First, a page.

Friday, January 27, 2012

RPE Article Series, Part 1

RPEs, an acronym for Rating of Perceived Exertion, are an awesome training tool. Unfortunately, outside of a relatively small group of lifters that are familiar with Mike Tuchscherer's Reactive Training Systems, the overwhelming majority of lifters do not understand how to use them. My goal is to expose more lifting enthusiasts to RPEs and the variety of ways that they can be applied to training. Rather than waste my time writing about the basics of RPEs, I am going to refer you to an excerpt from Mike Tuchscherer's Reactive Training Manual. Mike is an amazing powerlifter and a true student of his sport. RPEs, as they relate to lifting, are his baby; it would be foolish of me to try to explain exactly what RPEs are when you can get that information straight from the horse's mouth. What I want to do is go beyond the basics and show some of the cool things RPEs allow you to do. This is a big topic (and one that I am very passionate about), so this will likely turn into a series of articles about all things RPE. My goal is that this information will cause more lifters to adopt RPEs into their own training and, in turn, lifter bigger weights.

Using RPEs to Control Intensity, Part 1

Okay, so you read Mike's article and you get the just of RPEs. Immediately after your set you rate how hard that set felt. If you rack the weight after a set of squats and you think that you would have gotten only one more rep in that set, then you would classify that set as a 9 RPE. Reading that article, you also noticed that certain rep-RPE pairings (roughly) correlate with certain intensities, as see below.

Just so everyone is on the same page, intensity, in lifting terms, refers to a percentage of your 1-rep max (not how much pacing, seething, and heavy-metal listening you are doing). So, let's say the most weight you can lift for one rep in the bench press is 300 pounds. 300 pounds is 100% of your 1-rep max and, therefore, when you bench press 300 pounds you are working at 100% intensity. If, sticking with the example of a 300-pound bencher, you are doing sets on the bench press with 255 pounds, then you are working at 85% intensity (255/300=.85).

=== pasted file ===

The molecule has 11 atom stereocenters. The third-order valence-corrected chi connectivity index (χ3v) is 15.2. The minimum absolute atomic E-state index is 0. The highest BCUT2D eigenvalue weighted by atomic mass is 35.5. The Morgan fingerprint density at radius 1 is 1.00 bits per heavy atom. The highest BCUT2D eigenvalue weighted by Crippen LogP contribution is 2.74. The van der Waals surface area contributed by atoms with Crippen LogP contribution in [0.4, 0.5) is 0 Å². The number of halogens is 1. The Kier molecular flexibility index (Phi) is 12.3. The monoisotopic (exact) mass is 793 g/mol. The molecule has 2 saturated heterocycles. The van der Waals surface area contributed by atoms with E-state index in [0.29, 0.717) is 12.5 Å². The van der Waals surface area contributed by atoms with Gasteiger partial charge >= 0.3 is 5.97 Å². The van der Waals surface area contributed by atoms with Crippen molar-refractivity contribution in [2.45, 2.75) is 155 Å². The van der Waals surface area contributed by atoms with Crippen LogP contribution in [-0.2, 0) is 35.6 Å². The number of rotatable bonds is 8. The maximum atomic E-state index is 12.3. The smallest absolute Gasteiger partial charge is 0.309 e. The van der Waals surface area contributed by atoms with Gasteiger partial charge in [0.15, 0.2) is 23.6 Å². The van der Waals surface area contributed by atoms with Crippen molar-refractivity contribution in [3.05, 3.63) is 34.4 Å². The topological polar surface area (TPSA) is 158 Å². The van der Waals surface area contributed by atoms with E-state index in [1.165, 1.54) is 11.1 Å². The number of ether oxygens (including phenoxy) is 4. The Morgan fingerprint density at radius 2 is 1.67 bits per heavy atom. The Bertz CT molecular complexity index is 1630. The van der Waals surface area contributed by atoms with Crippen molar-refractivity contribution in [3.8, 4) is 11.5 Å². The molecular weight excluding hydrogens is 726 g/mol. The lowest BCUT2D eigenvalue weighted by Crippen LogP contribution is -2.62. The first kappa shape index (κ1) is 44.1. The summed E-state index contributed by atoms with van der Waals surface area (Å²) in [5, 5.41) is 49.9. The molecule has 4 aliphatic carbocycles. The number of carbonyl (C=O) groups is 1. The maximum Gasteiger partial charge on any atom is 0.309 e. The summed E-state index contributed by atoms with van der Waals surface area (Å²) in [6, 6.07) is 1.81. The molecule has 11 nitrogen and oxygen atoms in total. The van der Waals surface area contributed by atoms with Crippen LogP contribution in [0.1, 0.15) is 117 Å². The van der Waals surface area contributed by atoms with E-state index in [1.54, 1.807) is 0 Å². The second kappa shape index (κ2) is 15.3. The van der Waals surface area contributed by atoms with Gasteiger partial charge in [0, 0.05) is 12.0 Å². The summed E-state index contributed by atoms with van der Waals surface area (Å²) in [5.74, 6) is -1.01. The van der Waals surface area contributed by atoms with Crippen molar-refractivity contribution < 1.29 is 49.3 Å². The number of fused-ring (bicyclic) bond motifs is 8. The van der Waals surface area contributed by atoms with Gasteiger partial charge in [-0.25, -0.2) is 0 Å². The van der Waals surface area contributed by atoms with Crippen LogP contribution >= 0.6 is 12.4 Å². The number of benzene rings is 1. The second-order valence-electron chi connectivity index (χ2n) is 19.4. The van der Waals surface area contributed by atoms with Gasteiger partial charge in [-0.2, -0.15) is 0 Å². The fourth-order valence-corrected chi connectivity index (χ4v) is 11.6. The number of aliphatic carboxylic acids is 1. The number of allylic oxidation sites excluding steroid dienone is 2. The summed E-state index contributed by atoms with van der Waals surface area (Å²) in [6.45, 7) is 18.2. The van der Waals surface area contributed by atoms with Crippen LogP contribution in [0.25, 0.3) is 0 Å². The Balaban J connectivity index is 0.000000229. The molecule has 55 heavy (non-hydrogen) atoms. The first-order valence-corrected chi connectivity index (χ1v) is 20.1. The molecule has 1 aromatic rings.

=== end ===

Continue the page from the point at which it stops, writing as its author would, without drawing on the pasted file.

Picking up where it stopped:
Intensity is an extremely important variable when it comes to lifting weights. This is because lifting at different intensities is going to cause different physiological effects. Coaches who understand the effects of different intensities often write programs that call for doing certain numbers of sets and reps at certain percentages of a lifter's 1-rep max. This is all well and good, but it does not take into account a lifter's bad days and good days. Sometimes, you go into the gym feeling absolutely terrible and 80% intensity feels like 95% intensity. Contrarily, every once in a while you have a day where 95% intensity feels like 80%. Furthermore, percentages often fail to take into account strength gains during a training cycle. While 255 pounds may have been 85% of your max at the beginning of your cycle, it might be only 80% as you get stronger.

Utilizing RPEs, we are able to sidestep the deficiencies of traditional percentage-based training while maintaining the original intention of percentages, which is controlling training intensity. Being able to control training intensity more precisely allows us to more efficiently induce the adaptations that we need to induce to get stronger. In other words, if you have a strength objective, and you know the adaptations you need to induce to achieve that objective, and you know which protocols cause those adaptations, and you have tools that allow you to consistently and precisely complete those protocols, then you will get stronger.

When it comes to protocols, Mike Tuchscherer is fond of saying that there is good, better, and best. Given what we know about physiology, we know that certain protocols address certain objectives most effectively. However, that doesn't mean that other protocols don't work at all. For each strength objective, there is a sliding scale from what is most effective to what is less effective. Below is a table that I created to organize training objectives and training protocols. Percentages are across the top, number of reps is along the left side, and the colored cells are RPEs (for example, "@9" means working at a 9 RPE). Green cells denote protocols that are the "best" at promoting the adaptations that allow you to reach that particular objective. As we go from green to yellow-green to yellow to yellow-red, we are sliding down the scale from "best" to "better" and, finally, to "good". I don't claim that the tables are perfect (yet), but they can give you a general idea about how to use RPEs to control intensity.

(Note: You can click on the picture to make it a little bigger and a little clearer)

The tables are very powerful, and I plan on elaborating on them, and other RPE-related things, in the coming weeks. But, for now, contemplate the RPE basics, intensity, and the objectives and protocols in the tables. Things should start to click, and you will likely begin to see training in a whole new way.

If you have any questions or comments don't hesitate to let me know in the comments section below. Thanks for reading!

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